Search results for: exploring-existential-meaning-optimizing-human-development-across-the-life-span

Exploring Existential Meaning

Author : Gary T. Reker
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With this work, the editors present a forum for an array of international viewpoints and recent research that address the notion of optimal human growth.

Personality and Well being Across the Life Span

Author : Marek Blatný
File Size : 50.53 MB
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Both an individual's personality and well-being are important throughout their lives. This book explores the current research on links between personality predictors of well-being and social adjustment using empirical studies to suggest that their influence can vary depending on the key developmental stage.

Meaning in Positive and Existential Psychology

Author : Alexander Batthyany
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This book is a first attempt to combine insights from the two perspectives with regard to the question of meaning by examining a collection of theoretical and empirical works. This volume therefore is destined to become an important addition to psychological literature: both from the viewpoint of the history of ideas (again this would be one of the first times that positive and existentialist psychologies meet) and from the viewpoint of theoretical and empirical research into the meaning concept in psychology.

The Oxford Handbook of Happiness

Author : Susan A. David
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A text for researchers and practitioners interested in human happiness. Its editors and chapter contributors are world leaders in the investigation of happiness across the fields of psychology, education, philosophy, social policy and economics.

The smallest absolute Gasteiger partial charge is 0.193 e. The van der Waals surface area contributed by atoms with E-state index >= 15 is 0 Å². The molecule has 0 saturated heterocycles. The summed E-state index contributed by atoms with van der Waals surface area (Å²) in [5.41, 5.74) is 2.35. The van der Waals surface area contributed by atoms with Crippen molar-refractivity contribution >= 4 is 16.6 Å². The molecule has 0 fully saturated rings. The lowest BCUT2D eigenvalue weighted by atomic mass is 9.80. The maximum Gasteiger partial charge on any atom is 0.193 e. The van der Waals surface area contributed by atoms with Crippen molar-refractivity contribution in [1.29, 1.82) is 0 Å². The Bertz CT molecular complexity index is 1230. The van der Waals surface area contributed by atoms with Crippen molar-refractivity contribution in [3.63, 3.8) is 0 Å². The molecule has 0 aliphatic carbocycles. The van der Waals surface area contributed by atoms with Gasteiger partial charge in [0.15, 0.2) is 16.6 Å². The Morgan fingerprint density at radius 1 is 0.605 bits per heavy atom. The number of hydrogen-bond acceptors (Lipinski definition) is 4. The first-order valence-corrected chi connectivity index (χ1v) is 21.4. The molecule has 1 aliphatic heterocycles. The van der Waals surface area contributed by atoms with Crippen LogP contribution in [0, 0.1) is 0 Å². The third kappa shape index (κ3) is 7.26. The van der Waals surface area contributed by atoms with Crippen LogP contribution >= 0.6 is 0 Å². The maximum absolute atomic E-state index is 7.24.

Reading Our Lives

Author : William L. Randall
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Against the background of Socrates' insight that the unexamined life is not worth living, Reading Our Lives: The Poetics of Growing Old investigates the often overlooked inside dimensions of aging. Despite popular portrayals of mid- and later life as entailing inevitable decline, this book looks at aging as, potentially, a process of poiesis: a creative endeavor of fashioning meaning from the ever-accumulating texts - memories and reflections-that constitute our inner worlds. At its center is the conviction that although we are constantly reading our lives to some degree anyway, doing so in a mindful matter is critical to our development in the second half of life. Drawing on research in numerous disciplines affected by the so-called narrative turn - including cognitive psychology, neuroscience, and the psychology of aging - authors Randall and McKim articulate a vision of aging that promises to accommodate such time-honored concepts as wisdom and spirituality: one that understands aging as a matter not merely of getting old but of consciously growing old.

Religion Spirituality and Aging

Author : Harry R Moody